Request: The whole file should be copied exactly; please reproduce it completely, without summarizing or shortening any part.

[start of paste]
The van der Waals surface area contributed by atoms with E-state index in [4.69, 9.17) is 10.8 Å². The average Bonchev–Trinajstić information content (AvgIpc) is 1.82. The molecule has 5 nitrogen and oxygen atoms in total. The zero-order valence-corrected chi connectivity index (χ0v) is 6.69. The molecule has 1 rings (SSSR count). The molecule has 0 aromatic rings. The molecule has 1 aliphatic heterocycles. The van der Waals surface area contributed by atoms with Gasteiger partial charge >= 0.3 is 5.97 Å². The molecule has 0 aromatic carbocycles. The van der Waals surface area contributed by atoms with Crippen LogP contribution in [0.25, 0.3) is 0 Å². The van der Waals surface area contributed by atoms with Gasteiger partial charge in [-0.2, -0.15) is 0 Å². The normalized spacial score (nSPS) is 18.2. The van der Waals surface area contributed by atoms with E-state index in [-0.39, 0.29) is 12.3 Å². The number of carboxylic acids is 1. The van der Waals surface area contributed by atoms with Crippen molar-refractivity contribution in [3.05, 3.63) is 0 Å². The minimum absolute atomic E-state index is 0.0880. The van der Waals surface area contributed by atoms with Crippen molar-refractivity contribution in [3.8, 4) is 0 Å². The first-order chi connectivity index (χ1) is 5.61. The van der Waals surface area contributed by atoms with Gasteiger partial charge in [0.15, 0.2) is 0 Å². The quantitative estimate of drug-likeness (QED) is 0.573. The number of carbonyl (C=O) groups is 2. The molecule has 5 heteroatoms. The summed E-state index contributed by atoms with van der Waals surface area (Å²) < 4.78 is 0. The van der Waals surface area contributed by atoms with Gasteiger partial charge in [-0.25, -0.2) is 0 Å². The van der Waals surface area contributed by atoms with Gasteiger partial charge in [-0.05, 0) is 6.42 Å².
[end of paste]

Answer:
The van der Waals surface area contributed by atoms with E-state index in [4.69, 9.17) is 10.8 Å². The average Bonchev–Trinajstić information content (AvgIpc) is 1.82. The molecule has 5 nitrogen and oxygen atoms in total. The zero-order valence-corrected chi connectivity index (χ0v) is 6.69. The molecule has 1 rings (SSSR count). The molecule has 0 aromatic rings. The molecule has 1 aliphatic heterocycles. The van der Waals surface area contributed by atoms with Gasteiger partial charge >= 0.3 is 5.97 Å². The molecule has 0 aromatic carbocycles. The van der Waals surface area contributed by atoms with Crippen LogP contribution in [0.25, 0.3) is 0 Å². The van der Waals surface area contributed by atoms with Gasteiger partial charge in [-0.2, -0.15) is 0 Å². The normalized spacial score (nSPS) is 18.2. The van der Waals surface area contributed by atoms with E-state index in [-0.39, 0.29) is 12.3 Å². The number of carboxylic acids is 1. The van der Waals surface area contributed by atoms with Crippen molar-refractivity contribution in [3.05, 3.63) is 0 Å². The minimum absolute atomic E-state index is 0.0880. The van der Waals surface area contributed by atoms with Crippen molar-refractivity contribution in [3.8, 4) is 0 Å². The first-order chi connectivity index (χ1) is 5.61. The van der Waals surface area contributed by atoms with Gasteiger partial charge in [0.15, 0.2) is 0 Å². The quantitative estimate of drug-likeness (QED) is 0.573. The number of carbonyl (C=O) groups is 2. The molecule has 5 heteroatoms. The summed E-state index contributed by atoms with van der Waals surface area (Å²) < 4.78 is 0. The van der Waals surface area contributed by atoms with Gasteiger partial charge in [-0.25, -0.2) is 0 Å². The van der Waals surface area contributed by atoms with Gasteiger partial charge in [-0.05, 0) is 6.42 Å².